NORTH CANTON — Yes. No. Nothing. I don’t know.
Teens can have a limited conversational palette when they don’t feel like talking, but students at Hoover High School have created conversation-starting cards that they said spur meaningful talks between parents and children.
The students, all seniors in Mike Grady’s business management class, call their creation Simple Starters and developed it through Junior Achievement, a program that fosters entrepreneurship.
Simple Starters Inc. CEO Nicholas Friedl said the team looked for a problem that needed a solution and settled on the topic of teen mental health after reading the results of the Centers for Disease Control and Prevention survey of local youths in the wake of teen suicides.
The CDC surveyed more than 15,000 area students in seventh grade through 12th grade last year, and the stat that caught the eye of the Simple Starters crew was that almost 60 percent reported feeling lonely, Friedl said.
From their own experiences, team members said their peers tend to be introverted, always focused on their phones, their heads down as they walk the school hallways. So, they developed a pack of cards with questions designed to help teens have conversations with their parents and their friends.
“We as teens know what teens want to talk about,” Friedl said.
Simple Starters cards come in two flavors: “fun” and “sincere.” Each pack has 35 cards, and each card has questions designed to prompt a conversation.
“It requires thought,” Friedl said. “You can’t just sit there and say yes or no.”
The “fun” pack has questions such as, “Describe your dream vacation. Who are the five people you would bring?” and “If you could choose anywhere to live, where would it be and why?”
The “sincere” pack touches on deeper topics and is design to lay the groundwork for a child to talk to a parent when they have a serious problem, said Zach Gotter, chief financial officer of Simple Starters.
“Sincere” cards have questions such as, “What is something that you have fallen in love with? Will you be involved with this for the rest of your life?” and “How would others describe you as a person? How would you describe yourself?”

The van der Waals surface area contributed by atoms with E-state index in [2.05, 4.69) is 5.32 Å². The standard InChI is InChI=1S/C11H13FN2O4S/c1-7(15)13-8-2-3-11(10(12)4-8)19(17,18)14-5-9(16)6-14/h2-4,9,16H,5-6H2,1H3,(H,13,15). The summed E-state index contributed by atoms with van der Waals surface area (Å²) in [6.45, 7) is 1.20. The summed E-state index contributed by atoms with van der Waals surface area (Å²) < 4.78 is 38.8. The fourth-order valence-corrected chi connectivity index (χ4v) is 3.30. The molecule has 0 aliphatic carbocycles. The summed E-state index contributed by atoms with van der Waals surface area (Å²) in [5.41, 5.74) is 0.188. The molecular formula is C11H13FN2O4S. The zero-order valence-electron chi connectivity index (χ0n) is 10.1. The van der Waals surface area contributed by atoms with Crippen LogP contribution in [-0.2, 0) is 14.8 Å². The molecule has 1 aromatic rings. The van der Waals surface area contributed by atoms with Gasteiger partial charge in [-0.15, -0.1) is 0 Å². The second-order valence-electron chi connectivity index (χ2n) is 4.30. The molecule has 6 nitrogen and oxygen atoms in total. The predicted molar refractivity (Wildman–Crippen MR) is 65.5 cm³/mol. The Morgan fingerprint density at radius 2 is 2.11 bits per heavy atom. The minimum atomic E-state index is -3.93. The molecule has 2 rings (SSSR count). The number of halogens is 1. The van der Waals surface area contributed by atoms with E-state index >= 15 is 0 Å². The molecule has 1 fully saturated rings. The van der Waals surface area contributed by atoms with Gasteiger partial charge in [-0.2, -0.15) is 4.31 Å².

After brainstorming the questions, the students ran them past the school psychologist. They also tested the cards with fifth-graders at Greentown Intermediate School.
“I can take no credit for this,” teacher Mike Grady said. “They came to me with the idea and I said, ‘That’s pretty good. Let’s run with that.’ ”
Simple Starters cards went on the market in late November and are sold online at SimpleStartersJA.com and Amazon.com. You can also buy them at local businesses Lees Bees Boutique and Beyesly’s Restaurant. They cost $10 a pack, plus $4.99 for shipping if ordered online.
Standard Printing Co. in Canton donated the printing of the first 1,000 packs, and Simple Starters has sold a little more than half that inventory, said Alexandra Bercaw, head of human resources and public relations for Simple Starters.
The company is donating 40.5 cents of every dollar from its first 1,000 sales to charity. Those charities include developing a “link crew” at Perry High School to help rising freshmen acclimate to high school, and the Dymonte Thomas Community Foundation started by the Marlington High School grad who played safety for the Denver Broncos last season.
Simple Starters connected with Thomas through Grady, who used to teach at Marlington.
Later this year, Simple Starters and the two other Junior Achievement companies in Grady’s class will present their products at a local trade show and apply to enter the Junior Achievement national competition that a Hoover High School company won last year.